better comfort and breathability compared to wool uniforms. These early flight suits were made of lightweight cotton fabric and provided some level of protection against the cold and wind experienced at high altitudes.
Over the years, the design and features of cotton flight suits evolved to better suit the needs of aviators. They often featured multiple pockets for carrying essential items, adjustable cuffs and waistbands, and reinforced areas on the knees and elbows for durability. Cotton flight suits were widely used by U.S. Army Air Forces pilots during World War II. They were commonly worn by bomber crews, fighter pilots, and other aviation personnel. They were comfortable for long flights and could be easily customized with patches and insignia.
In the post-World War II era, there was a gradual shift from cotton flight suits to suits made of synthetic materials like nylon and
nomex. These materials offered improved fire resistance and durability, which became increasingly important as jet engines became more prevalent. Nomex offered several advantages for aviation personnel. Its flame-resistant properties provided critical protection in the event of a fire or explosion on board an aircraft. The fabric is also lightweight, durable, and comfortable to wear, making it suitable for extended periods of use.
Although not a real flight suit, "party suits" became popular during the Vietnam War. These were locally procured replicas of of flight suit, done in a unit's chosen color with personalized patches reflecting the owner's unit, hometown and how he felt about anything. For parties, not flight.
Cotton "greenn bag"
The history of United States Air Force (USAF) fatigue and Battle Dress Uniform (BDU) uniforms has evolved over the years to meet the changing needs and requirements of the Air Force personnel. During World War II, the predecessor of the USAF, the United States Army Air Forces (USAAF), utilized various uniforms, including the Army Air Corps Herringbone Twill (HBT) fatigue uniform. These uniforms were designed for comfort and functionality in the field.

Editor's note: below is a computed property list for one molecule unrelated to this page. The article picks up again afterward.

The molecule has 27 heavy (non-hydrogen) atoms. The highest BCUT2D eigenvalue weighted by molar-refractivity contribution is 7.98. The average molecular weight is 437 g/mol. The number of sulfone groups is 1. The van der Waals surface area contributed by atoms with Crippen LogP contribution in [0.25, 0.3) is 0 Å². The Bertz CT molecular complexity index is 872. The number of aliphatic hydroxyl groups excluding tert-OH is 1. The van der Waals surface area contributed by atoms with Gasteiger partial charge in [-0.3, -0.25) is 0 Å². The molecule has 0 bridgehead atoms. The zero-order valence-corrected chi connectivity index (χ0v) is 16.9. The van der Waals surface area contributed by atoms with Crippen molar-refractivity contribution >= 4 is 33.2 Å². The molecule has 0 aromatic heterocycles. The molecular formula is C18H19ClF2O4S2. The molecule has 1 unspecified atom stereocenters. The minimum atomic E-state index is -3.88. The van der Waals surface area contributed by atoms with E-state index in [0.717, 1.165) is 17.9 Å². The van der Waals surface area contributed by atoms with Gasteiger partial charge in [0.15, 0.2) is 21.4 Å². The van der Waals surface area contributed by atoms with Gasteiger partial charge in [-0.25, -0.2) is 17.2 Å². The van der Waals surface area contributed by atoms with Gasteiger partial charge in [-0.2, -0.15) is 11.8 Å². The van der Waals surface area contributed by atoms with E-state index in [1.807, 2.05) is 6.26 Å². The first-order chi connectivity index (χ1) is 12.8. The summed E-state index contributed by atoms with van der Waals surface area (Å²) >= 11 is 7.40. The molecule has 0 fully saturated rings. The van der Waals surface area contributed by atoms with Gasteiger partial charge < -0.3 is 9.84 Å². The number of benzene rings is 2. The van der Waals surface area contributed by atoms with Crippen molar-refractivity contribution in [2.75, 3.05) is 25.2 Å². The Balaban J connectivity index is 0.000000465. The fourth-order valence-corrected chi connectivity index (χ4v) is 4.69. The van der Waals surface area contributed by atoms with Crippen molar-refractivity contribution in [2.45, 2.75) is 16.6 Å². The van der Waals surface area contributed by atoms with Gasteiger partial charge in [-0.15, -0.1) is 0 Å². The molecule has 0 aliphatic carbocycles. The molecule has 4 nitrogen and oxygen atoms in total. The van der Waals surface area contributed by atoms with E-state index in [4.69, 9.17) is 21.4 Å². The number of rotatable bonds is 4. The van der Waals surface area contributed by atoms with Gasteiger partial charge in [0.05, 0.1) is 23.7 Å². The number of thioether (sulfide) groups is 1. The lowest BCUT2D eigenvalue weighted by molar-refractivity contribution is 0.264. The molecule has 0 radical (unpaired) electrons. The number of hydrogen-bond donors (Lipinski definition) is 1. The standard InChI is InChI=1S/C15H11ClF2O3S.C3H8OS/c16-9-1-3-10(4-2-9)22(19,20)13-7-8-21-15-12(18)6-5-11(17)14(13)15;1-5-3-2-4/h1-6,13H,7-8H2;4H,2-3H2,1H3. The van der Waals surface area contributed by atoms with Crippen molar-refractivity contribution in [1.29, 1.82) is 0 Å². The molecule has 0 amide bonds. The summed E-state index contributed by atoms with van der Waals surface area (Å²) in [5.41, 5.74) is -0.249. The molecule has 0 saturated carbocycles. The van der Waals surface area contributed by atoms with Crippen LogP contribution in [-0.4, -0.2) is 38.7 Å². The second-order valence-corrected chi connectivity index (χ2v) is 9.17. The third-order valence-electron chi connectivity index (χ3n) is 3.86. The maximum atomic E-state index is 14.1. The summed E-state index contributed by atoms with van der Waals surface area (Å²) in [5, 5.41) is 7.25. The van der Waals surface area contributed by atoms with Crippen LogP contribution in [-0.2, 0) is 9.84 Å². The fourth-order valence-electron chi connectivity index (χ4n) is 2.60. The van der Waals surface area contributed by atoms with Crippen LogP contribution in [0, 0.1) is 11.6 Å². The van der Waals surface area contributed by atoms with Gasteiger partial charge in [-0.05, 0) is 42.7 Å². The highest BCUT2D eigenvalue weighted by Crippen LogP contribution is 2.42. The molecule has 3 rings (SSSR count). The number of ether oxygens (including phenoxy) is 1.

The Korean War saw the introduction of the Olive Green Shade 107 cotton sateen utility uniform, which became the standard fatigue uniform for the USAAF. This uniform featured a button-up shirt and trousers with cargo pockets. It was often worn with a
utility cap. The USAF adopted the Shade 1505 cotton sateen uniform, which was a two-piece uniform featuring a button-up shirt and trousers. This uniform was intended for everyday wear and was often worn with black leather combat boots. The USAF introduced the OG-507 olive green utility uniform, made of a polyester-cotton blend. It featured a button-up shirt and trousers with cargo pockets. The OG-507 was used throughout the 1970s and into the early 1980s.1980s:
The USAF transitioned to the Battle Dress Uniform (BDU) in the 1980s. The BDU was made of ripstop cotton fabric and featured a camouflage pattern designed for woodland environments. It consisted of a button-up shirt, trousers, and a cover (hat). The BDU became the standard utility uniform for the USAF.
In the early 1990s, the USAF adopted a desert camouflage version of the BDU, known as the Desert Battle Dress Uniform (DBDU), for personnel deployed to desert environments like those in the Middle East during the Gulf War. This was later replaced by the Desert Camouflage Uniform (DCU). 2000s: The USAF phased out the BDU and introduced the Airman Battle Uniform (ABU) in 2007. The ABU featured a pixelated tiger-stripe pattern in shades of gray, blue, and green. It was designed for airmen to blend in with various environments. 2010s: In 2011, the USAF began transitioning from the ABU to the Operational Camouflage Pattern (OCP) uniform, which is also known as the Army Combat Uniform (ACU). This change was part of the larger effort to standardize camouflage patterns across the U.S. military. The OCP features a distinctive pattern in shades of green, brown, and tan.
Travis Heritage Center Military Uniform Exhibit
Travis Heritage Center Military Uniform Exhibit